News Briefs

<strong>U.S. doctor who survived ebola donates blood to infected Texas nurse</strong>

A Dallas nurse who was infected by the ebola virus while treating an infected man in Dallas has received a blood transfusion donated by a doctor who beat the virus.

Since the beginning of the epidemic, ebola has killed more than 4,000 people in an outbreak the World Health Organization called, &ldquo;the most severe, acute health emergency seen in modern times,&rdquo; in a <em>National Post</em> article. This epidemic has reached new levels, forcing the federal government to train medical workers to deal with the infected.

The Dallas nurse, Nina Pham, was infected while treating Thomas Eric Duncan, a United Nations medical worker. Pham was among about 70 staff members at Texas Health Presbyterian Hospital who cared for Duncan. Texas Health Presbyterian claims Pham and other health care workers wore protective gear, including gowns, gloves, masks and face shields &mdash; and sometimes full-body suits &mdash; when caring for Duncan, but Pham became the first person to contract the disease within the United States. Duncan died last Wednesday.

The plasma donation for Pham came from Kent Brantly, the first American to return to the U.S. from Liberia to be treated for ebola. Jeremy Blume, a spokesman for the nonprofit medical mission group Samaritan&rsquo;s Purse, confirmed that the plasma donation came from Brantly. Brantly received an experimental treatment and fought off the virus. He has donated blood for transfusions for three others, including Pham.

Brantly said in a recent speech that he also offered his blood to Duncan, but&nbsp; their blood types didn&rsquo;t match.


<strong>North Korea&rsquo;s Kim Jong Un makes first public appearance after 40 days</strong>

According to <em>CNN</em>, North Korea&rsquo;s leader Kim Jong Un has made his first public appearance amid rumours of deposition. The leader made his first appearance Tuesday morning for the state media after six weeks. Kim was seen using a walking cane, fuelling the speculation rumours of his deteriorating health.

The sudden resumption of the field guidance tours that had been a regular part of Kim Jong Un&rsquo;s public persona, before he stopped showing up in media reports for 40 days, allowed the country&rsquo;s massive propaganda apparatus to continue&nbsp;&nbsp; glorifying the third generation of Kim&rsquo;s dynasty.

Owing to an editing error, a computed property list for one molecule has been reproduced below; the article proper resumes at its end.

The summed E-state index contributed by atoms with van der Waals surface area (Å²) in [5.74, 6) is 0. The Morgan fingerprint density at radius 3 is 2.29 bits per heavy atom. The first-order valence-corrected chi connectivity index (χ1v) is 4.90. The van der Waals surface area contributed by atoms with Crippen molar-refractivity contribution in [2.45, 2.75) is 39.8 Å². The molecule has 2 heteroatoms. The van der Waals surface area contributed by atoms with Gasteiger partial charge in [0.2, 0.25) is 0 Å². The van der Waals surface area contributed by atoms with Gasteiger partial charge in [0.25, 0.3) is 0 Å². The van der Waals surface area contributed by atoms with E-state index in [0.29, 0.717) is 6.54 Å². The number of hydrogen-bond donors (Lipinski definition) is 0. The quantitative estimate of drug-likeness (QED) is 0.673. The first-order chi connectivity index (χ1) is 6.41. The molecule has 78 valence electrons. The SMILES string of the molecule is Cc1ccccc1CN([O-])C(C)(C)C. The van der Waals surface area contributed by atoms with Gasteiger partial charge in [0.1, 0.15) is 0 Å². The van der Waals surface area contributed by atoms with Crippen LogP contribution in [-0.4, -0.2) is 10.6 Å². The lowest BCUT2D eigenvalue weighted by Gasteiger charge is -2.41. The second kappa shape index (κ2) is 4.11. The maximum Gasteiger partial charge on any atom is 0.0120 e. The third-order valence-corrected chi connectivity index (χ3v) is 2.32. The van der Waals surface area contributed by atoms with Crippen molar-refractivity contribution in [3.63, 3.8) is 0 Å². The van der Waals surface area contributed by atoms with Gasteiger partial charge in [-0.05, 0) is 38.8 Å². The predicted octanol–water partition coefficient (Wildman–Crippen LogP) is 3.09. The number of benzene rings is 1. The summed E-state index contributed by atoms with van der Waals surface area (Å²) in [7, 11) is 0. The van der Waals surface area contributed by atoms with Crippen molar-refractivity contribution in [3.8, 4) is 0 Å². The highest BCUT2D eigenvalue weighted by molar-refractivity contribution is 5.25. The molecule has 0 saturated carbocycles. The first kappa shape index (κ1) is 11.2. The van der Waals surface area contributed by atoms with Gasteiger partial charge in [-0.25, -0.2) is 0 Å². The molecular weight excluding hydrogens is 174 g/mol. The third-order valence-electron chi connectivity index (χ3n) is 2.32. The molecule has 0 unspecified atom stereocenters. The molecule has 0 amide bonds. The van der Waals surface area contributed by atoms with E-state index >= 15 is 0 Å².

After Kim&rsquo;s disappearance, international media outlets feared about his future and it was reported&nbsp; that he was suffering from gout, diabetes, a brain hemorrhage,&nbsp; a heart ailment, and a leg injury that required surgery from a French doctor. There were also rumours of a coup by the country&rsquo;s top leaders.

Part of the interest in Kim&rsquo;s absence also stemmed from worries about what would happen to the country if the leader died without securing a succession.

Kim&rsquo;s two older brothers, for whatever reasons, were deemed unfit to rule by Kim Jong-il, and little is known about Kim&rsquo;s sister.


<strong>Russian hackers take advantage of Microsoft flaw to spy on NATO and its allies</strong>

A Russian hacking group working for the government has been exploiting a previously unknown flaw in Microsoft&rsquo;s Windows operating system to spy on NATO, the Ukrainian government, a U.S. university researcher, and other national security targets, according to a news report that surfaced on <em>BBC</em>.

The group has been active since at least 2009, according to research by iSight Partners, a cyber security firm. iSight Partners began monitoring the hackers&rsquo; activity in late 2013 and discovered the vulnerability, known as&nbsp; &ldquo;zero-day&rdquo;,&nbsp; in August. The flaw is present in every Windows operating system from Vista to 8.1, he said, except for Windows XP, which is not affected.

The Ukrainian government was targeted in September, during a period coinciding with the NATO summit in Wales, where member states discussed Russia&rsquo;s actions in Ukraine. Using a technique called spearphishing, the group sent emails to targets that appeared to come from legitimate sources but included attachments that, when opened, enabled the hackers to gain access to their computers.


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